More than 80 percent of Americans now live in or around cities—and the urbanization of our population has major implications for climate change. The sheer volume of all this growth in highly concentrated areas, combined with the corresponding growth in carbon emissions, requires that our cities be able to adapt and evolve more quickly than ever before.
The good news is: they can. It turns out that many of the things we do to make our communities safe, healthy, and economically resilient are the very same things that can help us adapt to, and curb the effects of, climate change. Many cities are already working hard to offer an array of housing options, from apartments to single-family homes; to encourage mixed-use and transit-oriented development, so that people can walk or take a train to run their errands and do their shopping; and to create reliable, accessible forms of public transportation for getting to school and to work. As it happens, these cities are also decreasing their citizens’ overall reliance on automobiles, and substantially reducing carbon pollution as a result.
The basic ingredients of any healthy city are good housing, good jobs, and good transportation. Realizing this, NRDC’s Urban Solutions program has taken a collaborative, people-first approach to fostering urban sustainability by empowering neighbors to restore and revitalize their own communities. The planners, policy experts, engineers, lawyers, and others who make up our group collaborate with officials, community groups, and individuals to generate new ideas and break through the barriers that can often delay action.
Already, we’re seeing signs of positive change in cities all over the country—including some surprises. In Los Angeles, for example, the revitalization of the Los Angeles River, combined with massive and much-needed new investments in public transportation, now have the potential to transform the city that most people think of as built from concrete and designed for automobiles. The result will be a much more livable place: where houses and businesses mix with wildlife habitat and public green space, and where a car is not required to get around. At the level of individual neighborhoods, historic communities such as Little Tokyo and Watts have been working to create cultural eco-districts that will encourage sustainable development while preserving important aspects of their cultural identities.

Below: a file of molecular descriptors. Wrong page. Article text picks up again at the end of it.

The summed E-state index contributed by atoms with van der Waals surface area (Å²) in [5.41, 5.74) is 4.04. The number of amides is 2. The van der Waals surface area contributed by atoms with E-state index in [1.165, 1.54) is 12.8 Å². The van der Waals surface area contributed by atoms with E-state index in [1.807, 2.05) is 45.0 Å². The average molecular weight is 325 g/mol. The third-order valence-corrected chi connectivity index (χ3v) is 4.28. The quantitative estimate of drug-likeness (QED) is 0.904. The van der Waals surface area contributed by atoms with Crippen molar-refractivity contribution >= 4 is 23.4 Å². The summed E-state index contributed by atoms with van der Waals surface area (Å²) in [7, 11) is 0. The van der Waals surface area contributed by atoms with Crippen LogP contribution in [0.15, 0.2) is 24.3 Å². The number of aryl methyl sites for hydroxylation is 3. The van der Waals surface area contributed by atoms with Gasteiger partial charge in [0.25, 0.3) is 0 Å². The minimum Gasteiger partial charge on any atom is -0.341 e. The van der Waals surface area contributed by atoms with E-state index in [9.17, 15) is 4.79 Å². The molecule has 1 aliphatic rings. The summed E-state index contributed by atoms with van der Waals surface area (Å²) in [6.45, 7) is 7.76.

Leadership is key. Mayors are unique among officials in that they have the ability to set ambitious goals—and then to rally public, private, and civic institutions to join them in meeting these goals. Fittingly, more than 200 U.S. cities have now added sustainability directors to their municipal government rosters; these public servants are not only finding ways to maximize energy efficiency but also supporting efforts to bring healthy food to disadvantaged neighborhoods and prepare residents for extreme weather events. In Atlanta, Mayor Kasim Reed and his director of sustainability, Denise Quarles, are helping to make their city a national leader in sustainable development by doing things like planting gardens in more than 50 neighborhoods, and by championing one of the country's most creative transit projects—the Atlanta Belt Line—which is converting abandoned freight lines into a streetcar route and bike-trail network. From the work that they and other city leaders are doing across the country, it’s becoming easier than ever to see that our most sustainable cities are also our healthiest, most economically robust places to live, work, and play.
onEarth provides reporting and analysis about environmental science, policy, and culture. All opinions expressed are those of the authors and do not necessarily reflect the policies or positions of NRDC. Learn more or follow us on Facebook and Twitter.